Corrections & Clarifications: This story has been updated to reflect that the U.S. Army Reserve was not deployed to search the area for victims of the bridge collapse.
Ten people were injured and three were taken to a hospital after a snow-covered bridge in Pittsburgh collapsed Friday morning, sending the bridge - and the morning commuters on it - crashing into a ravine.
The three people taken to the hospital have non-life-threatening injuries, Pittsburgh Fire Chief Darryl Jones said Friday. The public safety department said five vehicles and one bus were on the bridge when it collapsed. The sudden collapse happened years after an inspection found the bridge was in poor condition and urgently needed repairs, which were never done.
Rescue teams continued Friday to search through the pancaked slabs of concrete for any potential victims. A large crane sat on one side of the now-destroyed bridge, helping pull vehicles that fell into the snowy pass.
Rescuers used ropes to rappel at least 100 to 150 feet to the fallen bridge, and others formed a human chain to help rescue occupants of the bus, Jones said. Several people on their morning jogs also helped.
The two-lane bridge, called Fern Hollow Bridge, came down just before 7 a.m. over Fern Hollow Creek in Frick Park, police said. Frick Park closed Friday after the collapse.
`We're going to fix them all': At site of collapsed Pittsburgh bridge, Biden's infrastructure push gains new urgency
Among the vehicles on the bridge during the collapse was a 60-foot city bus, according to the Pittsburgh Port Authority. The driver and two passengers managed to escape without injuries.
The driver, Daryl Luciani, told WPXI-TV that as soon as he reached the bridge, he believed it was collapsing.
“I could just feel it,” Luciani told the station. “The bus was bouncing and shaking and it seems long, but it was probably less than a minute that the bus finally came to a stop, and I was just thankful that nobody on the bus was hurt.”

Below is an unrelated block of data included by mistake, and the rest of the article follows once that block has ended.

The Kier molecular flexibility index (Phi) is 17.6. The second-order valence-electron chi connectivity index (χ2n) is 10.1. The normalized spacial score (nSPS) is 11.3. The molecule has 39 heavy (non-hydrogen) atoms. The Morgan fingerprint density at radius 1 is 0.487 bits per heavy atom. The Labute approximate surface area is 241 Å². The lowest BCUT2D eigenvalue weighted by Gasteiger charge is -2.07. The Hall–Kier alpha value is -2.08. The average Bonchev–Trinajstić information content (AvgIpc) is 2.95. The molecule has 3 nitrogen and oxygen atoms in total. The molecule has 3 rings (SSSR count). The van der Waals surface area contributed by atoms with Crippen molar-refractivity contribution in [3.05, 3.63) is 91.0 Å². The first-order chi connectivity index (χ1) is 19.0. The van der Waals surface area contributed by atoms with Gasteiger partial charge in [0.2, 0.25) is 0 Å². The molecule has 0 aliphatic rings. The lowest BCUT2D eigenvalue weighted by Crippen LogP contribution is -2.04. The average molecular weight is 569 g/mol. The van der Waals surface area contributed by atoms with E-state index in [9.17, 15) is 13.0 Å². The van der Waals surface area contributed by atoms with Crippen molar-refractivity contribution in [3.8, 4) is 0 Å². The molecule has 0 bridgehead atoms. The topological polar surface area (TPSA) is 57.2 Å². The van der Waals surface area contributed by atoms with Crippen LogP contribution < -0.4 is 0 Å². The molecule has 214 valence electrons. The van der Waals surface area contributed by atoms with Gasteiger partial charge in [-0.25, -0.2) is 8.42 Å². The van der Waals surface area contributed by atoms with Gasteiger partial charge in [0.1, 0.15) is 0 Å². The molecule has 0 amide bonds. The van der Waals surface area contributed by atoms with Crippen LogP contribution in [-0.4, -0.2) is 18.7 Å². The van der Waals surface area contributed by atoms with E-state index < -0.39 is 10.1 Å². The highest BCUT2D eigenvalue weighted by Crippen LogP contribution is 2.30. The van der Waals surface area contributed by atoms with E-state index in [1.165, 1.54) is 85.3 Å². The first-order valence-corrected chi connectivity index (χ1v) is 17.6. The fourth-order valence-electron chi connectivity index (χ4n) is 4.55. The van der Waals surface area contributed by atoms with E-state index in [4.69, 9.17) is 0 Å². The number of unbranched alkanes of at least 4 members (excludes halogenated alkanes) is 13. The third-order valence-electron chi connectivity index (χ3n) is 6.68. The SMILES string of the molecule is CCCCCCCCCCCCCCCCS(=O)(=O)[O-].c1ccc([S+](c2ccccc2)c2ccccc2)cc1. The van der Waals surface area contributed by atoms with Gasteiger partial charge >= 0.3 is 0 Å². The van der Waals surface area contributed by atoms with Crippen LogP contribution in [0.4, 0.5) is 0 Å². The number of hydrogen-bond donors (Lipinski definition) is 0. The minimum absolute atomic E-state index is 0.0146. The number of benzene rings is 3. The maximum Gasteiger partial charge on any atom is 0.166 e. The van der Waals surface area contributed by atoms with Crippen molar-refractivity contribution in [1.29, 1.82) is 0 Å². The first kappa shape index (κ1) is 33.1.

The passengers appeared to be OK, he said, so he pulled the air brake and waited for help to arrive. First responders reached them after descending with flashlights in the predawn darkness and used a rope to help him and other occupants get to safety, Luciani said.
The loud noise from the collapse was followed by a hissing sound and the smell of natural gas, witnesses said.
“The first sound was much more intense, and kind of a rumbling, which I guess was the structure, the deck hitting the ground,” said Ken Doyno, a resident who lives four houses away. “I mean, the whole house rattled at that point.”
Ruptured gas lines along the bridge produced the leak, and the supply of gas was shut off within a half-hour, city officials said.
Officials urged residents to avoid the area, and several area families were evacuated but have since returned to their homes surrounding the bridge, Jones said.
Photos from Pittsburgh Public Safety showed the collapsed bridge as police cars arrived and a Pittsburgh city bus sitting nearly upright on the fallen bridge.
Another image from local news station KDKA-TV showed at least four vehicles in the chasm left by the fallen bridge as another vehicle dangled near the edge.